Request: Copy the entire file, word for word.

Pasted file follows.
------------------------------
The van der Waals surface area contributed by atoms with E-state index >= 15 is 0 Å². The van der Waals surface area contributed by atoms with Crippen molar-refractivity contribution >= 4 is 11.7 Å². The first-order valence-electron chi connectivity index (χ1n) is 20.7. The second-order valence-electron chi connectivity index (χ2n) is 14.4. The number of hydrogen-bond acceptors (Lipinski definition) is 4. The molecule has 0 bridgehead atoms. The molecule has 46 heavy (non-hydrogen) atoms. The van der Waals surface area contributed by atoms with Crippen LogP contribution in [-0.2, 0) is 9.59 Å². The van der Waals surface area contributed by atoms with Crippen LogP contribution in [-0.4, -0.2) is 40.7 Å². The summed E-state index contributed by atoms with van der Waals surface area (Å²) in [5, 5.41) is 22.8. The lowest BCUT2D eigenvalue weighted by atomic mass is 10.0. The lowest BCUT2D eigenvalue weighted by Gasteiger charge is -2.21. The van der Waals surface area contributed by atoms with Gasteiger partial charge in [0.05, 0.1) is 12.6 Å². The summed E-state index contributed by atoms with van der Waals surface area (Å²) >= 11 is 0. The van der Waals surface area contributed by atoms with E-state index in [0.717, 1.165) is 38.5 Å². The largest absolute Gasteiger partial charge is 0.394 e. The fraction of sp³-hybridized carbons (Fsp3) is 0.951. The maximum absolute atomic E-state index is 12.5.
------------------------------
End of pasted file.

The van der Waals surface area contributed by atoms with E-state index >= 15 is 0 Å². The van der Waals surface area contributed by atoms with Crippen molar-refractivity contribution >= 4 is 11.7 Å². The first-order valence-electron chi connectivity index (χ1n) is 20.7. The second-order valence-electron chi connectivity index (χ2n) is 14.4. The number of hydrogen-bond acceptors (Lipinski definition) is 4. The molecule has 0 bridgehead atoms. The molecule has 46 heavy (non-hydrogen) atoms. The van der Waals surface area contributed by atoms with Crippen LogP contribution in [-0.2, 0) is 9.59 Å². The van der Waals surface area contributed by atoms with Crippen LogP contribution in [-0.4, -0.2) is 40.7 Å². The summed E-state index contributed by atoms with van der Waals surface area (Å²) in [5, 5.41) is 22.8. The lowest BCUT2D eigenvalue weighted by atomic mass is 10.0. The lowest BCUT2D eigenvalue weighted by Gasteiger charge is -2.21. The van der Waals surface area contributed by atoms with Gasteiger partial charge in [0.05, 0.1) is 12.6 Å². The summed E-state index contributed by atoms with van der Waals surface area (Å²) >= 11 is 0. The van der Waals surface area contributed by atoms with E-state index in [0.717, 1.165) is 38.5 Å². The largest absolute Gasteiger partial charge is 0.394 e. The fraction of sp³-hybridized carbons (Fsp3) is 0.951. The maximum absolute atomic E-state index is 12.5.